Researchers at the Salk Institute for Biological Studies have uncovered the connection between obesity and insulin resistance. Their explanation reveals how thin people too can become insulin resistant.
It had been well established that obesity promotes insulin resistance through the inappropriate inactivation of a process called gluconeogenesis, where the liver creates glucose for fuel and which ordinarily occurs only in times of fasting.
The researchers investigated the possibility that stress induced other changes to take place on the cellular level, specifically in the endoplasmic reticulum, a protein factory.
“When a cell starts to sense stress a red light goes on, which slows down the production of proteins,” explains Montminy. “This process, which is known as ER stress response, is abnormally active in livers of obese individuals, where it contributes to the development of hyperglycemia, or high blood glucose levels. We asked whether chronic ER stress in obesity leads to abnormal activation of the fasting switch that normally controls glucose production in the liver.”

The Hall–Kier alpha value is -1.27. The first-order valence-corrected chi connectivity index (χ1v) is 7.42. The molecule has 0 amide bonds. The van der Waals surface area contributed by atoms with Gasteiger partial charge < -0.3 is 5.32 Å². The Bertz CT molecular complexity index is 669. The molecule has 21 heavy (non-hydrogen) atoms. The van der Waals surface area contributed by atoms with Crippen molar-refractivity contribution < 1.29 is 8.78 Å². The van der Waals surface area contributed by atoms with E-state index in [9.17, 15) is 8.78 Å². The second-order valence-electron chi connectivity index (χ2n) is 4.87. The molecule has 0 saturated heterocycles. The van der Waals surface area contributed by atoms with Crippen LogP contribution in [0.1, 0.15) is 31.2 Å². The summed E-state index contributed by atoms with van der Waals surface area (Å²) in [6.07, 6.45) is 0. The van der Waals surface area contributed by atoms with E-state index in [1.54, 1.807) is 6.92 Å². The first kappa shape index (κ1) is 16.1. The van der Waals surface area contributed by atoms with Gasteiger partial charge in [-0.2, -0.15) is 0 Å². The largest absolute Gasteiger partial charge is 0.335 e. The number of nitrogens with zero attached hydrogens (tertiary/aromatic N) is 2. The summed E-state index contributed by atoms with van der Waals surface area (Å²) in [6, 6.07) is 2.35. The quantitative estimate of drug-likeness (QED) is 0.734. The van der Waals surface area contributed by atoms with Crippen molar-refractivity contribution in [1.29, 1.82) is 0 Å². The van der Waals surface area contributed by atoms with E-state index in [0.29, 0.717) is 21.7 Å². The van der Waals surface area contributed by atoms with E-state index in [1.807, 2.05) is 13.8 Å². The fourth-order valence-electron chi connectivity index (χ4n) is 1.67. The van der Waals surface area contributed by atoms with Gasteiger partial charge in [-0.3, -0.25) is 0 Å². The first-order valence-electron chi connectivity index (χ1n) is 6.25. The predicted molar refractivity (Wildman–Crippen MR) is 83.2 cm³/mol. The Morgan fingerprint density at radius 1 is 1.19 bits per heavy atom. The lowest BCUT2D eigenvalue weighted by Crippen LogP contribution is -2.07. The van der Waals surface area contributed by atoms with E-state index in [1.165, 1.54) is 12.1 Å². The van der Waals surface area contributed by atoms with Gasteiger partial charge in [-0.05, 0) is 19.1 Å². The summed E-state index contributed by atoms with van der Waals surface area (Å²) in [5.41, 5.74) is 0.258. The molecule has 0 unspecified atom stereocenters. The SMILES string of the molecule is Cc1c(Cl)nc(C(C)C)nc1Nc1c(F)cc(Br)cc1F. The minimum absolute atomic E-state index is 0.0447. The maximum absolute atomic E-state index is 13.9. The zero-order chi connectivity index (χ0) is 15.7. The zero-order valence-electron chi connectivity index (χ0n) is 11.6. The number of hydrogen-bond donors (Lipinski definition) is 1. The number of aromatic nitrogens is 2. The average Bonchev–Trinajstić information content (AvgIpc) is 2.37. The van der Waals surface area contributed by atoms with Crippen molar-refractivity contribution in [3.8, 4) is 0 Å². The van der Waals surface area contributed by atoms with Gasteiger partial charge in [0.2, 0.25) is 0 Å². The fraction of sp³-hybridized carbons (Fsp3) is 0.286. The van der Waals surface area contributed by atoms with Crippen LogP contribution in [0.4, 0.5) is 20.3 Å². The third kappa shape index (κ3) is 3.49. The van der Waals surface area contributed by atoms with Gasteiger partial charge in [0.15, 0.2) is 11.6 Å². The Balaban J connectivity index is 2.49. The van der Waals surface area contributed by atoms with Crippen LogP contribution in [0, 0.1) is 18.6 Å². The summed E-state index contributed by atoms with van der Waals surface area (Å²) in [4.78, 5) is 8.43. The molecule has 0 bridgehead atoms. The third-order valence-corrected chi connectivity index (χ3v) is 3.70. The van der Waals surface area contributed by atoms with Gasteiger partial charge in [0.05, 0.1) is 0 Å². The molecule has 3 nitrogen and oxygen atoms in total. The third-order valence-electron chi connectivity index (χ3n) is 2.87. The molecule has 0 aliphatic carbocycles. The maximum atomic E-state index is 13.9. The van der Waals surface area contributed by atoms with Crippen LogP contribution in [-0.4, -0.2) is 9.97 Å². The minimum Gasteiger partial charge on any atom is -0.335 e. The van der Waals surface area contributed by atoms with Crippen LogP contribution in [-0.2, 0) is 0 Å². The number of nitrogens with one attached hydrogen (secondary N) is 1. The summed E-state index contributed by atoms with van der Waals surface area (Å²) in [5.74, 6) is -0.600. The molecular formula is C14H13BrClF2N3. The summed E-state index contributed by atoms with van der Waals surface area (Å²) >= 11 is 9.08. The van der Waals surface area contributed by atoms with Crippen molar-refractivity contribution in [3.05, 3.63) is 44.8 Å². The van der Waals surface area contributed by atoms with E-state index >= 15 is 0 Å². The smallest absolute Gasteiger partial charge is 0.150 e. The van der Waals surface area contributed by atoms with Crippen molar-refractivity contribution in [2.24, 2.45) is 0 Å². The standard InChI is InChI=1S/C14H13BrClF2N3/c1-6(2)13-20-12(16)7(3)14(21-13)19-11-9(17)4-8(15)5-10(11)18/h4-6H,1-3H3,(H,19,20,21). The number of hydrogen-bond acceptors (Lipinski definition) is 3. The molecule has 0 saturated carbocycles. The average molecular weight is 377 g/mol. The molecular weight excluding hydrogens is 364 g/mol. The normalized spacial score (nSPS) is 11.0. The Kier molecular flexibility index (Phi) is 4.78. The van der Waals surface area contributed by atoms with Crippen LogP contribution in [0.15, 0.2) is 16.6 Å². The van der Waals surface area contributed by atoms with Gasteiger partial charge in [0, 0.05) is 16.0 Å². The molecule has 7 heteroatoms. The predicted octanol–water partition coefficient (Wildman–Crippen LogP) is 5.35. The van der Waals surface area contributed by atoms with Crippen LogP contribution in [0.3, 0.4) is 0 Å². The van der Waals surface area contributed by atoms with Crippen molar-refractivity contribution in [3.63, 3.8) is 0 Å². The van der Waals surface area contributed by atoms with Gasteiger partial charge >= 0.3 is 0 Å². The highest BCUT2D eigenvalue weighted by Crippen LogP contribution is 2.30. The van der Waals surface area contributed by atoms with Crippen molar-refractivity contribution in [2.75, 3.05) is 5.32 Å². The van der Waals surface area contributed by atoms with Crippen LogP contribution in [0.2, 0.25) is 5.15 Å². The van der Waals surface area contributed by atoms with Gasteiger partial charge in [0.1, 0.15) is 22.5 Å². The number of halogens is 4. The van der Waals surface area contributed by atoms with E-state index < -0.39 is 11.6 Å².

Now, for the hard science portion of this lecture:
Glucose production is turned on by a transcriptional switch called CRTC2, which normally sits outside the nucleus waiting for the signal that allows it to slip inside and do its work. Once in the nucleus, it teams up with a protein called CREB and together they switch on the genes necessary to increase glucose output. In insulin-resistant mice, however, the CRTC2 switch seems to get stuck in the “on” position and the cells start churning out glucose like sugar factories in overdrive.Surprisingly, when postdoctoral researcher and first author Yiguo Wang, Ph.D., mimicked the conditions of ER stress in mice, CRTC2 moved to the nucleus but failed to activate gluconeogenesis. Instead, it switched on genes important for combating stress and returning cells to health. On closer inspection, Wang found that in this scenario CRTC2 did not bind to CREB but instead joined forces with another factor, called ATF6a.
What’s more, like jealous lovers CREB and ATF6a competing for CRTC2’s affection—the more ATF6a is bound to CRTC2, the less there is for CREB to bind to.
Although the detailed answer paints a complex picture, the main point is that high levels of glucose in the blood leads to insulin resistance. Understanding precisely how those mechanisms work will lead to better treatments in the future.